r of the Creek; the center, consisting of Generals Slocum (Twelfth) and Sykes's (Fifth) Corps, to md by Howard's, and having those of Sickles and Slocum within call. The sound of fire-arms quickenedn present, and turning over the command to General Slocum, who arrived with his corps (Twelfth) fromame corps, on the right. This division joined Slocum's corps on Culp's Hill, which formed the righteft wing. Sykes's corps was held in reserve. Slocum's corps, re-enforced by Lockwood's Marylandersohnson extending so as to menace Wadsworth and Slocum on Culp's Hill. Stuart's cavalry had not yet ick should arrive. He finally sent orders for Slocum to attack without Sedgwick, but that officer cl Williams who was in temporary command of it, Slocum having charge of the entire right wing. whe began to see the evidences of the struggle of Slocum's corps with the foe on the right of the Natio up which the Confederates pressed in front of Slocum's lines, fragments of clothing, accouterments,[5 more...]
Benson J. Lossing, Pictorial Field Book of the Civil War. Volume 3., Chapter 3: political affairs.--Riots in New York.--Morgan's raid North of the Ohio. (search)
Confederates had destroyed the bridges over all the streams behind them, but temporary ones were so quickly constructed, that Meade's advance was not checked. Lee took a strong position on the south side of the Rapid Anna — too strong for a prudent commander like Meade to attempt to carry by direct assault; so he planned a flank movement, and was about to attempt its execution, when his army was suddenly reduced in numbers by the withdrawal of the Eleventh and Twelfth Corps (Howard's and Slocum's) for service elsewhere. These were placed under the command of General Hooker, and sent to re-enforce the Army of the Cumberland in Southeastern Tennessee and Northern Georgia. Meade was now, in turn, placed in a defensive position for awhile, but, finally, when new recruits came in, and troops, which had been taken from his army and sent to New York, to prevent interference with the draft, returned, at about the middle of October, he resolved to make an offensive movement. A temporar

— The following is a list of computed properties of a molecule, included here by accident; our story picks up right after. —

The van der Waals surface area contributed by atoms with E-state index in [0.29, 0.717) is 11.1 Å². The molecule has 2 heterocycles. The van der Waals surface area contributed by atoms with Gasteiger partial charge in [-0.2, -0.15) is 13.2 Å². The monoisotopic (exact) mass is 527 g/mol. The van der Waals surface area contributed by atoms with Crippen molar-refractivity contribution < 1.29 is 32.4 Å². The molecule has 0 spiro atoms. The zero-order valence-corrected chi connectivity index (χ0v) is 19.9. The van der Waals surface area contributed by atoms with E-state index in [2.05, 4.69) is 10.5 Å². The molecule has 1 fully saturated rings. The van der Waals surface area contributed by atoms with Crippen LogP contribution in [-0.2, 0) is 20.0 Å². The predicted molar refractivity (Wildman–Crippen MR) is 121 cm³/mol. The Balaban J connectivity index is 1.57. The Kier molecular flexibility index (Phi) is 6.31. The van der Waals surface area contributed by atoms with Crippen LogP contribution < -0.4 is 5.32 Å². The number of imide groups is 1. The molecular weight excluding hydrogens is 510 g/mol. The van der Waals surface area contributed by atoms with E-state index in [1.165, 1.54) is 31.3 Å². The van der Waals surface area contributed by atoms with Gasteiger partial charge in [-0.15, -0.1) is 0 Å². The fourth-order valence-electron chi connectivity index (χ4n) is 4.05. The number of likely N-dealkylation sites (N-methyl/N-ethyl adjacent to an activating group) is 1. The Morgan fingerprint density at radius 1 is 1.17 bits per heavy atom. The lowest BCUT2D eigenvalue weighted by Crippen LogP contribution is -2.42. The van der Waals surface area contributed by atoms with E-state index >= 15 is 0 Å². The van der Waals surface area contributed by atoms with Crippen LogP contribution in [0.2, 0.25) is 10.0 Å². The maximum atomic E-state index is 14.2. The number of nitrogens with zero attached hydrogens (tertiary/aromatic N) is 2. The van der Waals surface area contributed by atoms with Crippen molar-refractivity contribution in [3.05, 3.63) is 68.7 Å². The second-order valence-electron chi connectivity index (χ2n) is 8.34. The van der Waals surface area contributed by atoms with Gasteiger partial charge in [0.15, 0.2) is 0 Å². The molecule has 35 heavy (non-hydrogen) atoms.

Benson J. Lossing, Pictorial Field Book of the Civil War. Volume 3., Chapter 5: the Chattanooga campaign.--movements of Sherman's and Burnside's forces. (search)
hicle with great violence, caused the fall of himself and rider to the pavement. Grant's hip was temporarily paralyzed by the concussion, and he was compelled to use crutches for several weeks. and Sherman, who represented him at Vicksburg, did not receive the dispatch till several days after it was issued. Hearing nothing from either, and startled by the saddening news from the Chickamauga, Halleck at once, as we have observed, See page 99. detached the Eleventh (Howard's) and Twelfth (Slocum's) corps from the Army of the Potomac, and sent them, under the general command of Hooker, to Middle Tennessee, with orders, until further directed, to guard Rosecrans's communications between Nashville and Bridgeport. These troops were moved with marvelous celerity under the wise direction of General Meigs, the Quartermaster-General, and the skillful management of Colonel D. E. McCallum, the Government Superintendent of railways, and W. Prescott Smith, Master of Transportation on the Balti